At first glance, this outperformance may seem great. And, truth be told, when you consider the company’s year over year results for all of 2021, the picture did show improvement. For instance, revenue in all of 2021 came in at $5.05 million. That’s roughly double the $2.64 million generated one year earlier. The company’s net loss of $16.67 million turned into a profit of $23.40 million. But as is common in the world of small businesses, the picture is more complicated. For the full 2021 fiscal year, the company generated a profit of $18.50 million associated with the change in fair value of derivatives contracts that it owns. It also experienced a $24.30 million profit associated with a change in the fair value of earn-out interest liabilities. Excluding these figures, the business would have generated a significant loss for the year.
To really get to the bottom of the fundamental condition of Xos, you need to look at cash flow. Operating cash flow for the year was negative to the tune of $88.90 million. This compares to the negative $12.34 million the company reported for the same time one year earlier. Another important metric to consider is EBITDA. Based on the data provided, this was negative by $65.25 million. One year earlier, for the 2020 fiscal year, it was negative by a more modest $11.56 million. For a company with a market capitalization of $491.05 million, these figures are tough to swallow.
This is not to say, of course, that everything regarding Xos is bad. The company’s balance sheet is actually quite solid at this time. Including finance leases, the company has gross debt of just $2.08 million. By comparison, it boasts $168.69 million in cash, cash equivalents, and marketable securities. Collectively, this brings the company’s EV (enterprise value) down to $324.44 million. Even with this, however, the company must fare well moving forward if it has any hopes of achieving financial success. One positive thing for investors is that management did offer strong guidance for the first quarter of its 2022 fiscal year. Revenue should range from between $4.5 million and $6.3 million, driven by between 40 and 50 units being delivered. This compares to the 44 units the company sold in all of 2021 and is up from the 17 sold in 2020. As a note, for the 2021 fiscal year, the 44 units sold consisted of 22 stepvans and 22 powertrains. Even with this improvement, however, the company is forecasting an operating loss of between $20 million and $25 million for the quarter. In order to help cover this, the company has decided to enter into an interesting agreement with a firm called Yorkshire. Basically, over the next 36 months, Xos will have the opportunity to sell stock in the enterprise to Yorkville in an amount of up to $125 million. That could help to keep the company going as it steps up output. But the downside is that it leads to further dilution for existing investors.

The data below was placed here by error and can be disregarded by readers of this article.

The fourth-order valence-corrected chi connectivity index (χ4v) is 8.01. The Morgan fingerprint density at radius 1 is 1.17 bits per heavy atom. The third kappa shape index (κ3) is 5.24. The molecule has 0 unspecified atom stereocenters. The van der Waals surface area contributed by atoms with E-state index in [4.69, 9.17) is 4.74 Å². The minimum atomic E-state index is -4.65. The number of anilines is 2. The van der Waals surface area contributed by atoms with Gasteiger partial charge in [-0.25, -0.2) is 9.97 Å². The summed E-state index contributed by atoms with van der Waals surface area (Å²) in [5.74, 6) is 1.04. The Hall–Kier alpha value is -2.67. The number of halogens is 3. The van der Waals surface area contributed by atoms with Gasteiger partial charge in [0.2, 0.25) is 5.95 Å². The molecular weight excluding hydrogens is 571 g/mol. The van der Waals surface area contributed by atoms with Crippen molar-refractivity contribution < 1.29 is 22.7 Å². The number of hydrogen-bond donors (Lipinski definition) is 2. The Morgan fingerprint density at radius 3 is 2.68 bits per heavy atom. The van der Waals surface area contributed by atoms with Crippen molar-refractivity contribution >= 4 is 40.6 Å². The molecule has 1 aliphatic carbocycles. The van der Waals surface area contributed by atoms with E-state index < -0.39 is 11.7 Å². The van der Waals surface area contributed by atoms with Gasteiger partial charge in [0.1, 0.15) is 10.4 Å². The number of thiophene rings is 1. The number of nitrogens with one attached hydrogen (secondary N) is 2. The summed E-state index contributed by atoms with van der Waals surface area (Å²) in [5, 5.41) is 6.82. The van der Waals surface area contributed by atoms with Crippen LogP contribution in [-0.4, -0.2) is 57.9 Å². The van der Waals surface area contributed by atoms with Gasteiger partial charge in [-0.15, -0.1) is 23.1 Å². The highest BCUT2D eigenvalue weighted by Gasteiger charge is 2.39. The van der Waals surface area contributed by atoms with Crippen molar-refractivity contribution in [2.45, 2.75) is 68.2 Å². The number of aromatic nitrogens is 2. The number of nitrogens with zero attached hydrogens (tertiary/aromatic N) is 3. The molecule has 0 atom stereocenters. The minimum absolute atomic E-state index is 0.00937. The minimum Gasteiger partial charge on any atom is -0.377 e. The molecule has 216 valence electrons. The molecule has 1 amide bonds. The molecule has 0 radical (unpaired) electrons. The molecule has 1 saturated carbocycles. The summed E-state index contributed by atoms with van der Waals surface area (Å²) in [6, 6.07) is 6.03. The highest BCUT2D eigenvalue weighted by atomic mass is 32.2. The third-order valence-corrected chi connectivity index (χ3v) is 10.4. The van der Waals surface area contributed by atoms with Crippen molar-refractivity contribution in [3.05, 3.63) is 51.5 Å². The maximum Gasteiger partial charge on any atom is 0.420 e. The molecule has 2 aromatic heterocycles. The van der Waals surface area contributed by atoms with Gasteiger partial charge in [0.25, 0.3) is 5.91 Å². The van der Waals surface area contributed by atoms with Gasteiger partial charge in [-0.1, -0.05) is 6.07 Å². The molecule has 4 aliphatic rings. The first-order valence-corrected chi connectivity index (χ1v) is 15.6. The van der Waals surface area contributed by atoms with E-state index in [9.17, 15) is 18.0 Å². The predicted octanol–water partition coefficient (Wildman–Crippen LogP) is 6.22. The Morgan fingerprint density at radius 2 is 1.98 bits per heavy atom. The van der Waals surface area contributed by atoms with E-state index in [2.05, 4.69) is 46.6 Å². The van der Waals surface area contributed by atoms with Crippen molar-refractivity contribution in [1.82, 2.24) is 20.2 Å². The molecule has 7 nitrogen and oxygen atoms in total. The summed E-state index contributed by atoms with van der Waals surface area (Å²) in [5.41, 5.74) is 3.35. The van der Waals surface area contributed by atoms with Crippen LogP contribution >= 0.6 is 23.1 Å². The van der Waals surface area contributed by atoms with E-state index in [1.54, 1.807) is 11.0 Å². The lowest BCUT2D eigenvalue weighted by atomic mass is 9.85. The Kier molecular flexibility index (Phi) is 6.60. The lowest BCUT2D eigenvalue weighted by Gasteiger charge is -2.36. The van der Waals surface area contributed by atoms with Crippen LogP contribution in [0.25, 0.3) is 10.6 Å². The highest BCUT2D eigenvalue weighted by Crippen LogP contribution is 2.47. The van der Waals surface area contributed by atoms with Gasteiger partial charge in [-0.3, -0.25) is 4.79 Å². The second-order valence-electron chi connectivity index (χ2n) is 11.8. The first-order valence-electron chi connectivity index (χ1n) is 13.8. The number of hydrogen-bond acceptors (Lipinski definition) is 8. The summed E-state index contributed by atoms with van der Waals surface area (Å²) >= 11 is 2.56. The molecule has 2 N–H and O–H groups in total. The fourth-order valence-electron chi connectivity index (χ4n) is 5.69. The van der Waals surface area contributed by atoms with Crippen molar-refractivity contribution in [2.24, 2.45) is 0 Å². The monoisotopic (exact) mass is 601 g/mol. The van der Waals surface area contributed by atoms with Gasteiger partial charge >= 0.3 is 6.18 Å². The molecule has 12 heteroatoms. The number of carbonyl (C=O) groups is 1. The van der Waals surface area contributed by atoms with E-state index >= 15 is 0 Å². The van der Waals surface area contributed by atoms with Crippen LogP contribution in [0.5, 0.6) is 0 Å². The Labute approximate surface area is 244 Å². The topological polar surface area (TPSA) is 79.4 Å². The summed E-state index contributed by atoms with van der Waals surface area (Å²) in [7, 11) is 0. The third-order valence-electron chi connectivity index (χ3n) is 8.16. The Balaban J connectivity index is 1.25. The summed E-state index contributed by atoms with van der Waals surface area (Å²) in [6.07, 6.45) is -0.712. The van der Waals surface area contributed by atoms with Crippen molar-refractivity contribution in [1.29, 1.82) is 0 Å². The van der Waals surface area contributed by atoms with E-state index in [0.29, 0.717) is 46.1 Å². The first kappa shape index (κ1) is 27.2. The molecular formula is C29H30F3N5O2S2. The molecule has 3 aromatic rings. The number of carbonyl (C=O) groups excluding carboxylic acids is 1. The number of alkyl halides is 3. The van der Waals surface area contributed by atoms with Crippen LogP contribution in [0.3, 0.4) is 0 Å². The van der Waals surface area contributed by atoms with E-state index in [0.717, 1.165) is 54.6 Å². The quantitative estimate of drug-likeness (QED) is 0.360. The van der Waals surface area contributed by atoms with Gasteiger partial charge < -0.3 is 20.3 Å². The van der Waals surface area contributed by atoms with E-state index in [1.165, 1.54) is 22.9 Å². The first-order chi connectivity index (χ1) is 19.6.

In order to actually be worth what the company is trading for, it must eventually generate positive cash flows. This is likely years away. But it does not mean that it won’t happen. Other companies in this space managed to pull off tremendous growth over an extended timeframe and ultimately turn cash flow positive. What this does mean, however, is that investors should be very cautious with an enterprise like this. Because we don’t have guidance beyond the first quarter of this year, we do not know what kind of future the business has. We do know that the company’s two Flex facilities are each currently tooled in order to produce up to around 2,000 vehicles per year. Ultimate capacity, once fully equipped, would be 5,000 vehicles annually per facility. But just because the firm has the capacity does not mean that it will ultimately capture the orders to meet that. In short, this is a highly speculative prospect that is forecasting rapid growth in the very near term but that will likely end up as a binary play where either the business grows into its valuation or generates a significant loss in principal for its investors. Prudent, value-oriented investors should steer clear, while risk-loving investors might find this worthwhile at this time.